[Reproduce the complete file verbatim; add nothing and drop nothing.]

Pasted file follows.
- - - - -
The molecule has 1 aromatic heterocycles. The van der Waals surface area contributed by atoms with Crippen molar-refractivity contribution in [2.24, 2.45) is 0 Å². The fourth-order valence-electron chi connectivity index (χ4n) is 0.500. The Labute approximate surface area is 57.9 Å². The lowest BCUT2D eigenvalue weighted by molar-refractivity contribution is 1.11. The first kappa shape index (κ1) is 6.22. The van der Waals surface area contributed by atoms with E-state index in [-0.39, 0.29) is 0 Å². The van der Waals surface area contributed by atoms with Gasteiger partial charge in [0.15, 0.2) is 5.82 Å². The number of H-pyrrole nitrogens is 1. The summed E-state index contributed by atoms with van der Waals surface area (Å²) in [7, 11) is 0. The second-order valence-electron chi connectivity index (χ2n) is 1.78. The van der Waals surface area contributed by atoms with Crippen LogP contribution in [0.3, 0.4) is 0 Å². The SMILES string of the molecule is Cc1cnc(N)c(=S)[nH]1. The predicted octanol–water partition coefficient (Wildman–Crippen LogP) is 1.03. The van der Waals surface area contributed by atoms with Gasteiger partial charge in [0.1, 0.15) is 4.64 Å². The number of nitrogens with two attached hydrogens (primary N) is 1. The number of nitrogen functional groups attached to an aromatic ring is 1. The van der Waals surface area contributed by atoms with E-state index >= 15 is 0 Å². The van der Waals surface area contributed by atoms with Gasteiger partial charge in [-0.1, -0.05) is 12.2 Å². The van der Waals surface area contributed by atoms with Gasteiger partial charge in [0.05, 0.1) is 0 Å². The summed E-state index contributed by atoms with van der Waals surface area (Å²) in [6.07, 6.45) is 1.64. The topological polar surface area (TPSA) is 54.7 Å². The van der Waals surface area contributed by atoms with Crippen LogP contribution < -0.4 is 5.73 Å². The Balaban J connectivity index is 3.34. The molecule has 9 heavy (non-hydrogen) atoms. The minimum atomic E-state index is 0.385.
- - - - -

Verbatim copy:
The molecule has 1 aromatic heterocycles. The van der Waals surface area contributed by atoms with Crippen molar-refractivity contribution in [2.24, 2.45) is 0 Å². The fourth-order valence-electron chi connectivity index (χ4n) is 0.500. The Labute approximate surface area is 57.9 Å². The lowest BCUT2D eigenvalue weighted by molar-refractivity contribution is 1.11. The first kappa shape index (κ1) is 6.22. The van der Waals surface area contributed by atoms with E-state index in [-0.39, 0.29) is 0 Å². The van der Waals surface area contributed by atoms with Gasteiger partial charge in [0.15, 0.2) is 5.82 Å². The number of H-pyrrole nitrogens is 1. The summed E-state index contributed by atoms with van der Waals surface area (Å²) in [7, 11) is 0. The second-order valence-electron chi connectivity index (χ2n) is 1.78. The van der Waals surface area contributed by atoms with Crippen LogP contribution in [0.3, 0.4) is 0 Å². The SMILES string of the molecule is Cc1cnc(N)c(=S)[nH]1. The predicted octanol–water partition coefficient (Wildman–Crippen LogP) is 1.03. The van der Waals surface area contributed by atoms with Gasteiger partial charge in [0.1, 0.15) is 4.64 Å². The number of nitrogens with two attached hydrogens (primary N) is 1. The number of nitrogen functional groups attached to an aromatic ring is 1. The van der Waals surface area contributed by atoms with E-state index >= 15 is 0 Å². The van der Waals surface area contributed by atoms with Gasteiger partial charge in [-0.1, -0.05) is 12.2 Å². The van der Waals surface area contributed by atoms with Gasteiger partial charge in [0.05, 0.1) is 0 Å². The summed E-state index contributed by atoms with van der Waals surface area (Å²) in [6.07, 6.45) is 1.64. The topological polar surface area (TPSA) is 54.7 Å². The van der Waals surface area contributed by atoms with Crippen LogP contribution < -0.4 is 5.73 Å². The Balaban J connectivity index is 3.34. The molecule has 9 heavy (non-hydrogen) atoms. The minimum atomic E-state index is 0.385.